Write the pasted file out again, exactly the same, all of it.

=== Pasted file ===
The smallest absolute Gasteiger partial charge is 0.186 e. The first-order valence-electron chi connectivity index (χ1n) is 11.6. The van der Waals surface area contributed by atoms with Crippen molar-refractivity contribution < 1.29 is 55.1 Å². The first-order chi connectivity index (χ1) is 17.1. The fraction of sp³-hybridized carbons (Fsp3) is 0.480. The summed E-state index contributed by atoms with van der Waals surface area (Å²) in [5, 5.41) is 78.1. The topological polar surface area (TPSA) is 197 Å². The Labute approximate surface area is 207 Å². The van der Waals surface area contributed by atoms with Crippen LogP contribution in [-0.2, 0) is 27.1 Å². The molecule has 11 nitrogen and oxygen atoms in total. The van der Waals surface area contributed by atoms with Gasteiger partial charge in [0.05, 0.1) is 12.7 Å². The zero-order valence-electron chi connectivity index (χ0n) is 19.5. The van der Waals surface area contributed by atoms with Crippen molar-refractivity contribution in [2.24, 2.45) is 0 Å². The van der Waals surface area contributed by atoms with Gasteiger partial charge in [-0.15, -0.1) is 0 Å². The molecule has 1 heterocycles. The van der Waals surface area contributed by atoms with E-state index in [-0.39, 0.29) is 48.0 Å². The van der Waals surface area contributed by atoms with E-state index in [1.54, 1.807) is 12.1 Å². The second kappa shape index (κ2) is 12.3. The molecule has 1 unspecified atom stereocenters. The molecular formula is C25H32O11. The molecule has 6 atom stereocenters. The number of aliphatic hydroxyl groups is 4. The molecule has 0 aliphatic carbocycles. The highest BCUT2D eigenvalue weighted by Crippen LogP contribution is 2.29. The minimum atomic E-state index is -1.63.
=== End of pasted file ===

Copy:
The smallest absolute Gasteiger partial charge is 0.186 e. The first-order valence-electron chi connectivity index (χ1n) is 11.6. The van der Waals surface area contributed by atoms with Crippen molar-refractivity contribution < 1.29 is 55.1 Å². The first-order chi connectivity index (χ1) is 17.1. The fraction of sp³-hybridized carbons (Fsp3) is 0.480. The summed E-state index contributed by atoms with van der Waals surface area (Å²) in [5, 5.41) is 78.1. The topological polar surface area (TPSA) is 197 Å². The Labute approximate surface area is 207 Å². The van der Waals surface area contributed by atoms with Crippen LogP contribution in [-0.2, 0) is 27.1 Å². The molecule has 11 nitrogen and oxygen atoms in total. The van der Waals surface area contributed by atoms with Gasteiger partial charge in [0.05, 0.1) is 12.7 Å². The zero-order valence-electron chi connectivity index (χ0n) is 19.5. The van der Waals surface area contributed by atoms with Crippen molar-refractivity contribution in [2.24, 2.45) is 0 Å². The van der Waals surface area contributed by atoms with Gasteiger partial charge in [-0.15, -0.1) is 0 Å². The molecule has 1 heterocycles. The van der Waals surface area contributed by atoms with E-state index in [-0.39, 0.29) is 48.0 Å². The van der Waals surface area contributed by atoms with E-state index in [1.54, 1.807) is 12.1 Å². The second kappa shape index (κ2) is 12.3. The molecule has 1 unspecified atom stereocenters. The molecular formula is C25H32O11. The molecule has 6 atom stereocenters. The number of aliphatic hydroxyl groups is 4. The molecule has 0 aliphatic carbocycles. The highest BCUT2D eigenvalue weighted by Crippen LogP contribution is 2.29. The minimum atomic E-state index is -1.63.